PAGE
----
Description

Remembering Silme Domingo and Gene Viernes

The Legacy of Filipino American Labor Activism

Ron Chew

  • $17.95 paperback (9780295991900) Add to Cart
  • hardcover not available
  • Published: June 2012
  • Subject Listing: Labor History, Northwest History, American Ethnic Studies
  • Bibliographic information: 125 pp., 7 x 10 in.
  • Distributed for: Alaskero Foundation
  • Contents

Remembering Silme Domingo and Gene Viernes examines the lives of two slain cannery union reformers during the tumultuous Civil Rights Era of the 1970s. Author Ron Chew was a close friend of Gene and Silme, and his poignant prologue sets the stage for the story of their political awakening, the events that led to their tragic deaths, and the movement they nurtured. Through memories of family and friends, we learn about the men as second-generation Filipino Americans, as leaders, and as part of a generation striving to make America live up to its democratic ideals.

The book includes a history of Asian labor in the Alaska salmon-canneries written by Gene Viernes. He intended to publish this work to illuminate the contributions of cannery workers and the noble fight to create a union.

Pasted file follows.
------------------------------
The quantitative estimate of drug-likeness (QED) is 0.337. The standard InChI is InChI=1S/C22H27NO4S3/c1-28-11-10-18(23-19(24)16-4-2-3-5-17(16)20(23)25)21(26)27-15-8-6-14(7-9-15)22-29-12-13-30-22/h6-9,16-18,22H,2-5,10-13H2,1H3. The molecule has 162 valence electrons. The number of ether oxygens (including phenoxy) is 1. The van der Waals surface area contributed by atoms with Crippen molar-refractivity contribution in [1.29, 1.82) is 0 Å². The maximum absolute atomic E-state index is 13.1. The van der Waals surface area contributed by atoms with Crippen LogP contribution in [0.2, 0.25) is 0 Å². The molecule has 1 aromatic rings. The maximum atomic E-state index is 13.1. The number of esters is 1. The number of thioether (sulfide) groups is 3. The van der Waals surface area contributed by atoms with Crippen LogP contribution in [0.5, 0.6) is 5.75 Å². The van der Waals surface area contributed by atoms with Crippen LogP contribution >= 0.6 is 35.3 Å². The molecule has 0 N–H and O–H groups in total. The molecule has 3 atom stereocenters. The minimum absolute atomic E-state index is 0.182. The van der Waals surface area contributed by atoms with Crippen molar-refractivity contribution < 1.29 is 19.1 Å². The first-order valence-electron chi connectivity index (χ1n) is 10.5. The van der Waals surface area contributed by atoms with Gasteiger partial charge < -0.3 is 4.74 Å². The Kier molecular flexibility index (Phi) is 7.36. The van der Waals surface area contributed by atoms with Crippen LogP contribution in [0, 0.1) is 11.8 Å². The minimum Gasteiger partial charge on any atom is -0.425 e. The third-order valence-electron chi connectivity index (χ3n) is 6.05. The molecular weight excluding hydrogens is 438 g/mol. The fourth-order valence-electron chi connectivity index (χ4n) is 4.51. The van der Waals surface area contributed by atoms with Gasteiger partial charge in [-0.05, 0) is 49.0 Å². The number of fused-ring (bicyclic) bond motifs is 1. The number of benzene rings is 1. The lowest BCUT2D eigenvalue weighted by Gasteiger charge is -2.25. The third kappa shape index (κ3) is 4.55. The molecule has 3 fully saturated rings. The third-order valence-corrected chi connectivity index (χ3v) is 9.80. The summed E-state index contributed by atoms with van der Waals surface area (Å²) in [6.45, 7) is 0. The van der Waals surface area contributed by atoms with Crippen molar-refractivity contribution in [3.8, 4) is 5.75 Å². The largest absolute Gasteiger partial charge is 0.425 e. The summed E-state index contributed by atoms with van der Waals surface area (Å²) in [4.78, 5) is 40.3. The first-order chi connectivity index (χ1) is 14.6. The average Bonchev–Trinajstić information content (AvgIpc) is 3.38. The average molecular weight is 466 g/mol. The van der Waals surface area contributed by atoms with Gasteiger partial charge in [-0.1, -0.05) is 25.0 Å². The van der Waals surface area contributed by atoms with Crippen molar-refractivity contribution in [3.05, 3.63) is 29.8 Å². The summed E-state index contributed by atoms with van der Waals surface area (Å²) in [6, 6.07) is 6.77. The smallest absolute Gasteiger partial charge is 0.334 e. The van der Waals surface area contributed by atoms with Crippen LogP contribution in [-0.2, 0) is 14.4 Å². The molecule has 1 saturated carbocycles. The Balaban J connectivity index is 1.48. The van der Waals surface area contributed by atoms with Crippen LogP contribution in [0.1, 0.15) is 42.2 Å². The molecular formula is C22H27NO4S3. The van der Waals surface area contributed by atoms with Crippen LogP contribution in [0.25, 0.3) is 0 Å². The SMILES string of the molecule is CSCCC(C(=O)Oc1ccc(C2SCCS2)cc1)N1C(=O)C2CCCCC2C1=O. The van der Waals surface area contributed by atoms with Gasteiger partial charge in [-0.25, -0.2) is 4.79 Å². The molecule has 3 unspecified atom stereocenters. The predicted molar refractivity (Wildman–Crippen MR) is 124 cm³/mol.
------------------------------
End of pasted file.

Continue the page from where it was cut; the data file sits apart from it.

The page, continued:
Remembering Silme Domingo and Gene Viernes provides rich insight into the roots of Asian American labor organizing and offers inspiration and wisdom for a new wave of activists.

Ron Chew is a writer and community organizer who has fought for social justice and more inclusive historical understanding. He is the former editor of the International Examiner and former executive director of the Wing Luke Museum. He now works as director of the International Community Health Services Foundation. He lives in Seattle, Washington.
Reviews

"Remembering Silme Domingo and Gene Viernes is a must read for Asian American and Labor Studies. Buy it, read it and recommend it to others." -Alonzo Soson, International Examiner, August 2012

"The book documents the astonishing level of discrimination practices in Alaska canneries into the 1980s. . . . this is a rich beginning." -Mike Wold, Real Change, August 2012